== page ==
Mobile workforce not always more green-friendly

Report claims letting employees work from home won't necessarily lower carbon emissions, but Singapore businesses say they have other initiatives and technologies to manage their carbon footprint.

Working from home may not necessarily reduce one's carbon footprint, claimed a recent IET report. However, Singapore companies with mobile workers say they are continuing their enterprise efforts to lower their carbon footprint and minimize the environmental impact of their business activities by using various technologies and initiatives.

In its report released September, the Institution of Engineering and Technology (IET) claimed that working from home actually increased energy use by 30 percent. The study looked at the rebound effects of activities traditionally thought to be green and environmentally-friendly, such as home offices and online shopping.

For example, when not working in the office, people may use more electricity at home, be it for lighting, turning on the air-conditioner or powering their laptops.

In an e-mail interview with ZDNet Asia, Eugene Tay, editor of online green community site Low Carbon Singapore, said it is not enough to look at different green tech or services separately or to implement them in a piecemeal manner, regardless of the home or office.

He emphasized that a more holistic approach is needed by looking at the whole building and its occupants' behavior. The design and construction of the structure should be considered, from the use of natural light to natural ventilation, he said, adding that it is also important to educate the occupants and change their behavior toward more environmentally-friendly.

Citing a similar approach, analyst Steve Hodgkinson told ZDNet Asia that being truly green is about changing one's behavior to avoid unnecessary activities and energy consumption, as well as switching to more efficient, less energy-consuming ways of doing things. Working from home does not necessarily achieve this, said Hodgkinson who is Ovum Asia-Pacific's research director, IT.

The analyst added that "energy-efficiency tends to be an attribute of new technology and scale". Rather than homes, he pointed out that cities and offices are the ones which drive the scale and investment in the latest, most energy-efficient technologies.

Hodgkinson noted that working from home may appear to reduce emissions since there is no commuting to work in a car, but argued that this could just be replacing an efficient technology with an inefficient one. Face-to-face business meetings could lead to more car trips within the suburbs instead of walking to the location within the central business district or taking a short trip on the train, he elaborated.

Daniel Kessler, communications manager of Greenpeace International, said that "increased remote work is a mixed bag". He added that the focus ought to be making sure that technologies which the workers use are as green as possible.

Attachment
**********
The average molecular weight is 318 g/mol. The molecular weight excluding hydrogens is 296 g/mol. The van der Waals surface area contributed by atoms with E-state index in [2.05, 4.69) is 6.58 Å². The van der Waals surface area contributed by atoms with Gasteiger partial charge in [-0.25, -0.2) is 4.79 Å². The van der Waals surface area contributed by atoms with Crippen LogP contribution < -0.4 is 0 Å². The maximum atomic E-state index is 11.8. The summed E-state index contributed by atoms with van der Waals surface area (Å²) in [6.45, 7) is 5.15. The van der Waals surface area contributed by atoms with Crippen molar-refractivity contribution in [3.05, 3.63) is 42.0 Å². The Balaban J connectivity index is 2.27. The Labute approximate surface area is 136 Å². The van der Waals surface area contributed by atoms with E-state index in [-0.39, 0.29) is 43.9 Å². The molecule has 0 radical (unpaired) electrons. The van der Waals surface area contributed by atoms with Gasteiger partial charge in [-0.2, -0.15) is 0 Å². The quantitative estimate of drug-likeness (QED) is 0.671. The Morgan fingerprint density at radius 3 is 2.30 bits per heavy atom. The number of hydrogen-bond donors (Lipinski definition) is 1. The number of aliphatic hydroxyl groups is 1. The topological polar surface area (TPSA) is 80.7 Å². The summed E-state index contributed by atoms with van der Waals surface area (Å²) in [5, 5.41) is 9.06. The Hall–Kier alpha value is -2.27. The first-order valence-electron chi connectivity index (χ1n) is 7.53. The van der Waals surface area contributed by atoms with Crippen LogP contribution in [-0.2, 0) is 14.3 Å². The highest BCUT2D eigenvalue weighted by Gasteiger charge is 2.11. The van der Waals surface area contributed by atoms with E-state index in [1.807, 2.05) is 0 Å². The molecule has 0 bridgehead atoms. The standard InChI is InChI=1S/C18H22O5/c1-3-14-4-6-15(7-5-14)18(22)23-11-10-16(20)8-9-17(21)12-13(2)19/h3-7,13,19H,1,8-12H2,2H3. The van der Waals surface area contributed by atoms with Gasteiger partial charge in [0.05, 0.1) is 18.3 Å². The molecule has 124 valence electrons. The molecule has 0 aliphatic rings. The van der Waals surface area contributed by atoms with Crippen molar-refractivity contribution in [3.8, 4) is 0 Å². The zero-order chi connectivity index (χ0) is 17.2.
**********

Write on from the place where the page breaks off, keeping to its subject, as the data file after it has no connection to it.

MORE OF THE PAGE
Remote working on the rise
Nonetheless, remote working is on the rise, according to a 2008 Gartner survey. To counter, companies that have mobile workforces say they carry out other initiatives and technologies to manage their commercial carbon footprint.

Judy Lee, program manager, corporate citizenship and corporate affairs, said that more than 65 percent of IBM's manpower is mobile, as this reduces the need for business-related travel.

To reduce greenhouse gas emissions (GHG), she added that IBM's other strategies include efforts to boost the efficiency of its logistic operations, purchasing electricity generated from lower CO2-emitting and energy-renewable sources where feasible.

In an e-mail to ZDNet Asia, Lee said IBM's carbon emissions in 2009 were 2.6 percent lower than in 2008. The company's energy conservation initiatives across the company worldwide in 2009 resulted in power savings equal to 5.4 percent of its total energy use, exceeding the target of 3.5 percent, she added.

Promoting industry green standards
Ronnie Lee, country general manager for Lenovo Singapore, said that along with its membership in the Electronic Industry Citizenship Coalition (EICC) since June 2006, Lenovo optimizes its global logistics program by turning to shipping methods that are more environmentally friendly, such as ship and rail.

The EICC is an association that promotes a code of conduct aimed at improving working and environmental conditions for organizations involved in global electronics supply chains.

Lee highlighted that Lenovo focuses on shipping products in an environmentally responsible way, such as joining the EPA SmartWay program. This is a collaboration between the freight industry and U.S. Environmental Protection agency to promote fuel efficiency and reduce Greenhouse gas emissions.

Constructing energy-efficient buildings
In his e-mail, Greenpeace's Kessler cautioned that data centers and telecommunications networks, which bring information to mobile devices like the iPad, will guzzle about 1,963 billion kilowatt hours of electricity in 2020, more than triple the current consumption.

Chia Boon Chong, deputy director of corporate social responsibility, SingTel, said the company's newest data center, Kim Chuam Telecommunications Center 2 (KCTC-2), was constructed to comply with Singapore's Building and Construction Authority's Green Mark scheme. The scheme, introduced in 2005, evaluates how environmentally-friendly buildings are based on criteria such as water and energy efficiency and the potential to reduce environmental impacts.

Energy-efficient technologies and initiatives are also applied across SingTel's corporate offices, including light sensors in washrooms, telecommuting and flexible working arrangements, said Chia.


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